Date: February 20, 2016
Location: Hong Kong Cultural Centre, Hong Kong.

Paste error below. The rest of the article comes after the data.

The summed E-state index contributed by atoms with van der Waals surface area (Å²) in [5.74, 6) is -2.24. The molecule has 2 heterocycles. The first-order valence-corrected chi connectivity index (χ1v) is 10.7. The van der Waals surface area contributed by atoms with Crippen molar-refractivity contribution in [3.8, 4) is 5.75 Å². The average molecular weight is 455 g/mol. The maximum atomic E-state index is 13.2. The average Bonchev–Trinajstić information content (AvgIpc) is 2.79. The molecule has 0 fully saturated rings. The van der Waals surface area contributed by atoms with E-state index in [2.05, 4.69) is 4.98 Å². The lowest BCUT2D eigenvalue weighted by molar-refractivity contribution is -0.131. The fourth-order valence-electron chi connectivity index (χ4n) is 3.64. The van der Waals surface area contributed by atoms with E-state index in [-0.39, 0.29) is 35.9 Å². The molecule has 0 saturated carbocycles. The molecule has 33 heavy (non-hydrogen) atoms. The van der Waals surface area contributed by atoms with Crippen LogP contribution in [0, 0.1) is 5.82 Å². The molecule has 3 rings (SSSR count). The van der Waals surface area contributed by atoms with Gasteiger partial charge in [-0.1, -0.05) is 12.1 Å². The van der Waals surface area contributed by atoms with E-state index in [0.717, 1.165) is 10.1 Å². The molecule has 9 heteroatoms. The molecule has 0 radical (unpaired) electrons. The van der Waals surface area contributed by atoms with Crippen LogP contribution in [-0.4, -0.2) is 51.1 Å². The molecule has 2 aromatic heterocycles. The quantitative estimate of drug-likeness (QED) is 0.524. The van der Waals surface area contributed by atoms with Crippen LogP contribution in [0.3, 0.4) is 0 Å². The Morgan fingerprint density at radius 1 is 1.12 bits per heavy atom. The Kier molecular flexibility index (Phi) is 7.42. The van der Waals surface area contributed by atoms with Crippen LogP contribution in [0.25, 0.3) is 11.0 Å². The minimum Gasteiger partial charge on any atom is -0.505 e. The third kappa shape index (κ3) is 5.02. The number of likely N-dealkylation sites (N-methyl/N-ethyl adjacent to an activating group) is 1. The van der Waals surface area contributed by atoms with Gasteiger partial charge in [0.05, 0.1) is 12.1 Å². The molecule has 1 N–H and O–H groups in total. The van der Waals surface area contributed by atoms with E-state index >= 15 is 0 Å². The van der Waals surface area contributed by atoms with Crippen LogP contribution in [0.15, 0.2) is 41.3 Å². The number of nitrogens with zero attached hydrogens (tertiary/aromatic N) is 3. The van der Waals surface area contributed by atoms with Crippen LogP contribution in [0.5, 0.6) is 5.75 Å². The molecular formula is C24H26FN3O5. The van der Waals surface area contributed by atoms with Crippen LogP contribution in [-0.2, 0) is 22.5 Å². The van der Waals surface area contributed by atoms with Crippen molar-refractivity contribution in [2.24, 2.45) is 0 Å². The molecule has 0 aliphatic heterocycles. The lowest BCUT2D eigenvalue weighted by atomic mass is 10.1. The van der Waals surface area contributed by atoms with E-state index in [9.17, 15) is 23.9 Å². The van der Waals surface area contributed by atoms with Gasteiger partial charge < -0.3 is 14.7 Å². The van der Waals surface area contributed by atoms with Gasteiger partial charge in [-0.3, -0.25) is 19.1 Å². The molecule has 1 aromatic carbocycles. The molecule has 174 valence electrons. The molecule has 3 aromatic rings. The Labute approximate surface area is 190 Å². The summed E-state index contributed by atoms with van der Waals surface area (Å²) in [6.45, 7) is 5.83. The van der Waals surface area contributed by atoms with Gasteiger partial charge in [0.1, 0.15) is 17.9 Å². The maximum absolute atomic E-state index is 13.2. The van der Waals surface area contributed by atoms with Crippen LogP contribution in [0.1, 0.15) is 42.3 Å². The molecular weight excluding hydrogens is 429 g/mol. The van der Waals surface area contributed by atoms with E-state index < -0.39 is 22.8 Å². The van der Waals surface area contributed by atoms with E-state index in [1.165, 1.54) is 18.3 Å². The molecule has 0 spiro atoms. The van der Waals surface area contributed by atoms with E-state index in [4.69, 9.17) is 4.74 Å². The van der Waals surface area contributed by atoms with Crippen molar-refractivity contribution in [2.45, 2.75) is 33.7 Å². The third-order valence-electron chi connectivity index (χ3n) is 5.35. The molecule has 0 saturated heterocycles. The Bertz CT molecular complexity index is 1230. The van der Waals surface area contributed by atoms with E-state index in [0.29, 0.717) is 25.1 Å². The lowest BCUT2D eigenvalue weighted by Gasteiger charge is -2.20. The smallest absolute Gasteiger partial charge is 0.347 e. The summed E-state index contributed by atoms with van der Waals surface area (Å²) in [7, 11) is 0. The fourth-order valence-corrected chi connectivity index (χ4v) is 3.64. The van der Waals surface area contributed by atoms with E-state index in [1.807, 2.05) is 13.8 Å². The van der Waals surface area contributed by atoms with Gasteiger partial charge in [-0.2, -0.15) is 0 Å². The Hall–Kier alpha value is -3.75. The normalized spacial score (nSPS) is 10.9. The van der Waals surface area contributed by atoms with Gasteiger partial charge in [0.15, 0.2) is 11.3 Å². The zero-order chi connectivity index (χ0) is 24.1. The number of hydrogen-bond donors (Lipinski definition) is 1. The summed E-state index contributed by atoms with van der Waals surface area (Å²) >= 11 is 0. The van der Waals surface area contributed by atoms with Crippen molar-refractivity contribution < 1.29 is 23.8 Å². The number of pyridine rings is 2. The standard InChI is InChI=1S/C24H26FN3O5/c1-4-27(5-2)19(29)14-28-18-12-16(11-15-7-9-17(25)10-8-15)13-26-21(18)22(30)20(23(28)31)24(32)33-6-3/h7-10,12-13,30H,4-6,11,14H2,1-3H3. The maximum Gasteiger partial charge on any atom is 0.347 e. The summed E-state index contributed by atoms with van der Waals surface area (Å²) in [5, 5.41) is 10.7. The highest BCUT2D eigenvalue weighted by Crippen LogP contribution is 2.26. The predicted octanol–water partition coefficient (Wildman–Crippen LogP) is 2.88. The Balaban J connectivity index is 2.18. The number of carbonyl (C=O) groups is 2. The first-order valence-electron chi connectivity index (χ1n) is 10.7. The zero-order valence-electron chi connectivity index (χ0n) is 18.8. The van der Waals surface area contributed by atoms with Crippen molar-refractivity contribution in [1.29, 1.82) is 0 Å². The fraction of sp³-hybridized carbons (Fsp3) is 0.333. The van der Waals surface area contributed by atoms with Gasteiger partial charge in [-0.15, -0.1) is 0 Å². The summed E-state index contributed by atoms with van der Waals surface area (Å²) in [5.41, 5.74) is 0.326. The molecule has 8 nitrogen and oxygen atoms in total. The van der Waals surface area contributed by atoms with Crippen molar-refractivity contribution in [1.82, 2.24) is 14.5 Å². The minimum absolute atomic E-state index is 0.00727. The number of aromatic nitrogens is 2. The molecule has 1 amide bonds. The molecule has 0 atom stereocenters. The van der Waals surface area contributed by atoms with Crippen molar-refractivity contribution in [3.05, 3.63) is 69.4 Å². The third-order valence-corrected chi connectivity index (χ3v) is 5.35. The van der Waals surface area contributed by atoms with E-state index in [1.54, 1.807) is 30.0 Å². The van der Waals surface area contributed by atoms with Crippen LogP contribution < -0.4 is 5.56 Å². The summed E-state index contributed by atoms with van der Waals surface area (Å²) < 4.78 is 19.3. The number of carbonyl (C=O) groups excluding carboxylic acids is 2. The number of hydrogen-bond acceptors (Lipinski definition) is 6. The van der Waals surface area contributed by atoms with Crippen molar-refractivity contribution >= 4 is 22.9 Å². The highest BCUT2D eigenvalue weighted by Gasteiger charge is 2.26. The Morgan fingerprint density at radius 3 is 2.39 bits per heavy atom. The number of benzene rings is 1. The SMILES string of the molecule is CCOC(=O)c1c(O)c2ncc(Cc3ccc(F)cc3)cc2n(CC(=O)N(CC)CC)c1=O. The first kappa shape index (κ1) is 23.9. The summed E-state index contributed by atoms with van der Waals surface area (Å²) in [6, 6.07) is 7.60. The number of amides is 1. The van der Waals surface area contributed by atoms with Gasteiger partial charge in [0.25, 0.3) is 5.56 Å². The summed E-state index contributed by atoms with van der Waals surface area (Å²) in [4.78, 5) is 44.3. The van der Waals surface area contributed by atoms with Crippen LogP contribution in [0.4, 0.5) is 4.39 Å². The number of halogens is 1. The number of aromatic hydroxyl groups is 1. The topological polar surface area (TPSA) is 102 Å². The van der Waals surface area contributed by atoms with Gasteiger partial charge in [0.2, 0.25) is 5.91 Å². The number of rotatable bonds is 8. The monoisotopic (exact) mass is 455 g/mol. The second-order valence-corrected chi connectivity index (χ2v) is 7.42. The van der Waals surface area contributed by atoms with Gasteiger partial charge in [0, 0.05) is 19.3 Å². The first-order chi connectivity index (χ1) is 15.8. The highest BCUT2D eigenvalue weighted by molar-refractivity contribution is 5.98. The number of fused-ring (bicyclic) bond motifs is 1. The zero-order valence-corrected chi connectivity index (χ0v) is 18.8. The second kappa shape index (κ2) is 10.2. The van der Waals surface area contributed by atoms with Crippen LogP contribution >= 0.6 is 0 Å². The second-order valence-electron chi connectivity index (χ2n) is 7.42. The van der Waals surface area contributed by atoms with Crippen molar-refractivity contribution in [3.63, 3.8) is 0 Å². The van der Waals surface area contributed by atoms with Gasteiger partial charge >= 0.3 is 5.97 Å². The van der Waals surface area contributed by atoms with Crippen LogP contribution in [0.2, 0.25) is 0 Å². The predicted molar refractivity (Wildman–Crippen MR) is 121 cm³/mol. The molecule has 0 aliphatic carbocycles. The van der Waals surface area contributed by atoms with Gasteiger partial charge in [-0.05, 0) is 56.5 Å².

Fanfare Ciocarlia is a twelve-person gypsy brass band hailing from northeast Romania. Suited up in black slacks, shiny shoes and oversized belt buckles, they dressed moderately, but there is nothing moderate about their music. Vibrant and punchy, their music speaks the language of a crackling dynamite. Slick trumpet lines show off their dexterous fingering. Horn and tuba provide the assured carpet flooring on which the human vocals and tweety brass lines dance. A bass drum not only anchors the procession with head-bobbing beats but awes with the occasional whiplashing sticking. The twelve musicians may each be doing something different, and the overall texture could sometimes sound cacophonic, but their phrasings always end with a rewarding unity that declares any turbulence merely temporal and insignificant. It takes no more than a song or two before the aisles of the concert hall at the Cultural Centre were filled with a large dancing audience. Gypsy reincarnations of Steppenwolf’s “Born to Be Wild” or Ellington’s “Caravan” could sound cheesy at first, but upon closer inspection, these makeovers sound sincere — more like a fair commentary than an infringement of the original. Jazzed-up gypsy fares such as “Toba mare” and “Iag Bari” reflect their music’s full potential as a voice of lyricism and message. Fanfare Ciocarlia is a rare gem in today’s world of music, of any kind. If one were to nitpick, their facial expressions could be dull and stoic. Contrast that with the vibrant music, however, and one could sense the genie in the bottle lurking impatiently from within, and a fully gratifying, coordinated menace awaits.